Software for iPad: Inspire Pro
Open Inspire Pro up and it looks like a beautifully presented artist’s sketchpad; the user interface isn’t at all obvious though- you have to select the canvas to start painting and go back to the sketchbook view to save a copy of your work as you go along. The other options here are for changing settings, importing images and saving paintings (including saving to Flickr, which is a great way to share art) but having to leave the painting to save a version before you experiment with a technique is a little more cumbersome.
Getting to the tools is also confusing at first; they’re assigned to eight ‘hotspots’ in the corners and sides of the screen that let you pick colors, switch brushes, undo and redo strokes or quickly zoom back to seeing the whole canvas on screen. The ninth hotspot opens a toolbar with an eyedropper to pick up colors, a fill that tends to wipe out the whole painting – use it for backgrounds – and the link back to the sketchbook view; save time by turning on the fast eyedropper so you can press and hold to pick up a color.
Once you know where the hotspots are you can hide the icons and paint right over those areas, but that could easily put a dab of paint in the wrong place until you get the hang of it. In portrait mode the zoom occasionally jumped while we were painting, just often enough to be intrusive.
Don’t look for the range of natural media that ArtRage has in Inspire Pro; there are just five brushes, one of them a palette knife, and while it simulates paint it’s just oil paint. The option to blend colours with a dry brush gives you a very wide range of effects, especially when you zoom in and blend strokes finely. This is really much more like painting with a traditional paint setup and while you have lots of options, you don’t get the preset combinations.
As well as the size of the brush you can set the angle – which gives you very different strokes with the fan brush – just like turning round a real brush. For the eraser and palette knife you can choose the pressure – how much is erased or scraped away each time. You can turn on an offset so you can see strokes without them being hidden by your pen or stylus but even without that strokes often appeared above where we expected to see them and especially for blending using a finger and pressing firmly works better than trying to get fine strokes with a stylus. The Nomad Brush didn’t work at all well with Inspire Pro, sadly.
You can turn on unlimited, unnatural ‘computer’ paint (useful or background washes where you don’t want to fill the whole canvas) but by default your brush runs out of paint the way it would with real oil paint. You can choose how much paint is on the brush for each stroke or even force yourself to reload the brush manually with each stroke (which also makes it easier to pick a slightly different color – and the more colors you have, the better the painting is likely to look).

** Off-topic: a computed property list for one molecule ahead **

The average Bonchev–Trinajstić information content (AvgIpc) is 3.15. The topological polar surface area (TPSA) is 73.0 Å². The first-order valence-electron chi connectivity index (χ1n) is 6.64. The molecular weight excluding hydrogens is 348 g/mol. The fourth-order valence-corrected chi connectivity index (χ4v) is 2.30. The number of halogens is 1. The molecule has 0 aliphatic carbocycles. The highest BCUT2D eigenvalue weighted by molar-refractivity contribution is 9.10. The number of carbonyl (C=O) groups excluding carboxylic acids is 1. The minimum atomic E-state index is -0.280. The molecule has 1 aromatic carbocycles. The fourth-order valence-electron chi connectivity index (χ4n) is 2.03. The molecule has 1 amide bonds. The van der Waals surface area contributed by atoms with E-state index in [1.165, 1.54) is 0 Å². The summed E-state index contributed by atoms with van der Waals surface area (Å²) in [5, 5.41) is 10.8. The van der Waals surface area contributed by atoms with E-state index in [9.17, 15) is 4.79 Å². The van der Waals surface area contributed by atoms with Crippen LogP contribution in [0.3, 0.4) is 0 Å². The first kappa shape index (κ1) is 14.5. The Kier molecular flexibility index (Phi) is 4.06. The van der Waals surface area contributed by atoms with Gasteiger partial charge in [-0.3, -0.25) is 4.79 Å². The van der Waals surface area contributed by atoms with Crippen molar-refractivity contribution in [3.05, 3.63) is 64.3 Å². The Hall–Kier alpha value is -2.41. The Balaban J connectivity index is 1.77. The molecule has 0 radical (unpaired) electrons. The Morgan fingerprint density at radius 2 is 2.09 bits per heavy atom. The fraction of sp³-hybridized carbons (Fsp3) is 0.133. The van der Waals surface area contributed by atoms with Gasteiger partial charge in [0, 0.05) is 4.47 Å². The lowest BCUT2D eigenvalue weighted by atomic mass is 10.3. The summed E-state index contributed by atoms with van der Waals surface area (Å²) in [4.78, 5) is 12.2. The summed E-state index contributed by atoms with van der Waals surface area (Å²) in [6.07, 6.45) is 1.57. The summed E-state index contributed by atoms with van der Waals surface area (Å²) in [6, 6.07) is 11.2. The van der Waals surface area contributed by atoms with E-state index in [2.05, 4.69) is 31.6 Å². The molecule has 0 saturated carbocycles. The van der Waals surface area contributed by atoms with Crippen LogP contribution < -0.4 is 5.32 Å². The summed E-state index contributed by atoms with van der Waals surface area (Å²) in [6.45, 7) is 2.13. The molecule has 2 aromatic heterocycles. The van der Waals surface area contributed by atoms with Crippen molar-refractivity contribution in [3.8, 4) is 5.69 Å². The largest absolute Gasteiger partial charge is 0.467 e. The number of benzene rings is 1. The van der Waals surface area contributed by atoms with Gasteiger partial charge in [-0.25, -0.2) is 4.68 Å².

The color picker uses the traditional color wheel combined with saturation transparency sliders for a lot of flexibility. Recent colors are saved automatically and you can drag the ones you want into a permanent palette, although this is more fiddly than it should be and we often replaced an existing color instead of saving the new color next to it. One minor but very welcome feature; when you press and hold to pick a color from your canvas this automatically switches you back from a dry to a loaded brush, saving you an extra tap and making the process feel natural and fluid.
You can import an image onto your canvas but then you can’t remove it from the painting later, so this isn’t for reference photos (although it would work for sketches you want to completely overpaint), it’s useful for opening images you’ve created in another app and want to carry on working with; many digital artists use three, four or five apps in sequence to get the range of effects they want on the iPad. Or you can get an interesting collage effect by painting over a photo and erasing all or part of the background – you just can’t get the kind of helping hand that ArtRage offers.
If you already know how to paint, you can get some superb results with Inspire Pro (check out the Inspire Pro Flickr gallery for examples), and it’s a good way to learn classical painting techniques that would transfer back to real paints but it’s not as encouraging or as forgiving at ArtRage and the interface oddities may put you off.
Once you master them and learn to zoom in and out and change brush and color tones frequently, Inspire Pro is powerful and flexible and lets you produce very effective paintings but it’s not simple and can be frustrating for beginners. There aren’t any shortcuts here and any effects you want to use, you have to be able to paint in, making Inspire Pro an ideal app for purists.